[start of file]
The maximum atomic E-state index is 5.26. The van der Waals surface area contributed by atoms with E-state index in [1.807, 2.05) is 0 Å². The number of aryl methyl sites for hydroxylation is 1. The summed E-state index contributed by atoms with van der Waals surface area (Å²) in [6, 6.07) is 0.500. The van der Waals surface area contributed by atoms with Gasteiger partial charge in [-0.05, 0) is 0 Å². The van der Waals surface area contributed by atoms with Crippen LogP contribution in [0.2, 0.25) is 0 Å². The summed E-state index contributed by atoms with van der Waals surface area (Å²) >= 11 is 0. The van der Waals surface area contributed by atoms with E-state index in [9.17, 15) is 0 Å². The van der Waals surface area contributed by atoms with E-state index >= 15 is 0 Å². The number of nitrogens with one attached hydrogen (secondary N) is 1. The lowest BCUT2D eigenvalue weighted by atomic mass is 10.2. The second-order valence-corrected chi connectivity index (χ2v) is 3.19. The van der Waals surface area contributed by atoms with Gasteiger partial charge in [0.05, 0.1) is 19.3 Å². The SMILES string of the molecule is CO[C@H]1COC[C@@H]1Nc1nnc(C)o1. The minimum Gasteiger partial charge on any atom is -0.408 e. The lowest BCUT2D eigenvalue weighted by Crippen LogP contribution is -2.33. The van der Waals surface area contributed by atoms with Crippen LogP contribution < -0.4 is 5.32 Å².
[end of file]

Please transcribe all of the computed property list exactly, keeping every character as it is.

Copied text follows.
The maximum atomic E-state index is 5.26. The van der Waals surface area contributed by atoms with E-state index in [1.807, 2.05) is 0 Å². The number of aryl methyl sites for hydroxylation is 1. The summed E-state index contributed by atoms with van der Waals surface area (Å²) in [6, 6.07) is 0.500. The van der Waals surface area contributed by atoms with Gasteiger partial charge in [-0.05, 0) is 0 Å². The van der Waals surface area contributed by atoms with Crippen LogP contribution in [0.2, 0.25) is 0 Å². The summed E-state index contributed by atoms with van der Waals surface area (Å²) >= 11 is 0. The van der Waals surface area contributed by atoms with E-state index in [9.17, 15) is 0 Å². The van der Waals surface area contributed by atoms with E-state index >= 15 is 0 Å². The number of nitrogens with one attached hydrogen (secondary N) is 1. The lowest BCUT2D eigenvalue weighted by atomic mass is 10.2. The second-order valence-corrected chi connectivity index (χ2v) is 3.19. The van der Waals surface area contributed by atoms with Gasteiger partial charge in [0.05, 0.1) is 19.3 Å². The SMILES string of the molecule is CO[C@H]1COC[C@@H]1Nc1nnc(C)o1. The minimum Gasteiger partial charge on any atom is -0.408 e. The lowest BCUT2D eigenvalue weighted by Crippen LogP contribution is -2.33. The van der Waals surface area contributed by atoms with Crippen LogP contribution < -0.4 is 5.32 Å².